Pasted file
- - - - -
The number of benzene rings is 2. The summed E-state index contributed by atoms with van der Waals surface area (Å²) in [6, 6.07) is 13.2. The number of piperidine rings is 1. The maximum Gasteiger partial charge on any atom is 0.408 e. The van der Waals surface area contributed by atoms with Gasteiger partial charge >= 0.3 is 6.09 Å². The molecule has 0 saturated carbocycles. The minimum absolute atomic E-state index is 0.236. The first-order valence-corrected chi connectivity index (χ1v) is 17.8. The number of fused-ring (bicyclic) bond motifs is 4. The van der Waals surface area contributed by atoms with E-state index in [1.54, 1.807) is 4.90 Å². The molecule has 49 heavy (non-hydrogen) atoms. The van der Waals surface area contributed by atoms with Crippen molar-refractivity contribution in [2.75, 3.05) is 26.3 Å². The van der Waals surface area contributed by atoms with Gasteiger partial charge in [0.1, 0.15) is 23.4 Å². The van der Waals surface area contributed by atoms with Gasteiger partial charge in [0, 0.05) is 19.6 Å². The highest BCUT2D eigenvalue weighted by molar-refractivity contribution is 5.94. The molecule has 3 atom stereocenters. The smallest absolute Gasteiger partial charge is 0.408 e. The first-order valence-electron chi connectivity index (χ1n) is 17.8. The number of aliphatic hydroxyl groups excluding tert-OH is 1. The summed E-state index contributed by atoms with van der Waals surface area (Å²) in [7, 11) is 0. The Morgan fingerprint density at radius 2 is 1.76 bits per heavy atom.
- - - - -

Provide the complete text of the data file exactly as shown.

The number of benzene rings is 2. The summed E-state index contributed by atoms with van der Waals surface area (Å²) in [6, 6.07) is 13.2. The number of piperidine rings is 1. The maximum Gasteiger partial charge on any atom is 0.408 e. The van der Waals surface area contributed by atoms with Gasteiger partial charge >= 0.3 is 6.09 Å². The molecule has 0 saturated carbocycles. The minimum absolute atomic E-state index is 0.236. The first-order valence-corrected chi connectivity index (χ1v) is 17.8. The number of fused-ring (bicyclic) bond motifs is 4. The van der Waals surface area contributed by atoms with E-state index in [1.54, 1.807) is 4.90 Å². The molecule has 49 heavy (non-hydrogen) atoms. The van der Waals surface area contributed by atoms with Crippen molar-refractivity contribution in [2.75, 3.05) is 26.3 Å². The van der Waals surface area contributed by atoms with Gasteiger partial charge in [0.1, 0.15) is 23.4 Å². The van der Waals surface area contributed by atoms with Gasteiger partial charge in [0, 0.05) is 19.6 Å². The highest BCUT2D eigenvalue weighted by molar-refractivity contribution is 5.94. The molecule has 3 atom stereocenters. The smallest absolute Gasteiger partial charge is 0.408 e. The first-order valence-electron chi connectivity index (χ1n) is 17.8. The number of aliphatic hydroxyl groups excluding tert-OH is 1. The summed E-state index contributed by atoms with van der Waals surface area (Å²) in [7, 11) is 0. The Morgan fingerprint density at radius 2 is 1.76 bits per heavy atom.